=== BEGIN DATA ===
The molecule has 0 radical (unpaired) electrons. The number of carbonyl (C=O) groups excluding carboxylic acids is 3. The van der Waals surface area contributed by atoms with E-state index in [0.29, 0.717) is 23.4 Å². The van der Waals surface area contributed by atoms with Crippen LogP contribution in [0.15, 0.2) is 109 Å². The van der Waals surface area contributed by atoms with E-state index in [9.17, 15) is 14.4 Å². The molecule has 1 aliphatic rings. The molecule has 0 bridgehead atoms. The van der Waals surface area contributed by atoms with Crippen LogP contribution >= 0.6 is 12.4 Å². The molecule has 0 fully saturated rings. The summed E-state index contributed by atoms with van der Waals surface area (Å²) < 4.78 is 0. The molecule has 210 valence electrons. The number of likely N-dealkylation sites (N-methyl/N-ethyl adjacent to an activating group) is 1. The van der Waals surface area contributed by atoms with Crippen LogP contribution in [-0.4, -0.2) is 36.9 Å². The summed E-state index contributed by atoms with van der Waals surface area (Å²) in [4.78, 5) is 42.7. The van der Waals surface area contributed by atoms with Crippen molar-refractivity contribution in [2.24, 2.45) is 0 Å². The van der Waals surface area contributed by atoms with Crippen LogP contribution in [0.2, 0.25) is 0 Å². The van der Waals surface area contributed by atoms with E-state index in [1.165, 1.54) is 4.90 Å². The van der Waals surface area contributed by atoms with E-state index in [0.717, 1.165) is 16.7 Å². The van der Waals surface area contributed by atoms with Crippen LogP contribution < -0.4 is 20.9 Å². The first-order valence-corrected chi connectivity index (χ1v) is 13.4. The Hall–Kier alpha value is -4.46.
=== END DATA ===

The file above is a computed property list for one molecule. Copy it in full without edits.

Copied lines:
The molecule has 0 radical (unpaired) electrons. The number of carbonyl (C=O) groups excluding carboxylic acids is 3. The van der Waals surface area contributed by atoms with E-state index in [0.29, 0.717) is 23.4 Å². The van der Waals surface area contributed by atoms with Crippen LogP contribution in [0.15, 0.2) is 109 Å². The van der Waals surface area contributed by atoms with E-state index in [9.17, 15) is 14.4 Å². The molecule has 1 aliphatic rings. The molecule has 0 bridgehead atoms. The van der Waals surface area contributed by atoms with Crippen LogP contribution >= 0.6 is 12.4 Å². The molecule has 0 fully saturated rings. The summed E-state index contributed by atoms with van der Waals surface area (Å²) < 4.78 is 0. The molecule has 210 valence electrons. The number of likely N-dealkylation sites (N-methyl/N-ethyl adjacent to an activating group) is 1. The van der Waals surface area contributed by atoms with Crippen LogP contribution in [-0.4, -0.2) is 36.9 Å². The summed E-state index contributed by atoms with van der Waals surface area (Å²) in [4.78, 5) is 42.7. The van der Waals surface area contributed by atoms with Crippen molar-refractivity contribution in [2.24, 2.45) is 0 Å². The van der Waals surface area contributed by atoms with Crippen LogP contribution in [0.2, 0.25) is 0 Å². The van der Waals surface area contributed by atoms with E-state index in [1.165, 1.54) is 4.90 Å². The van der Waals surface area contributed by atoms with E-state index in [0.717, 1.165) is 16.7 Å². The van der Waals surface area contributed by atoms with Crippen LogP contribution < -0.4 is 20.9 Å². The first-order valence-corrected chi connectivity index (χ1v) is 13.4. The Hall–Kier alpha value is -4.46.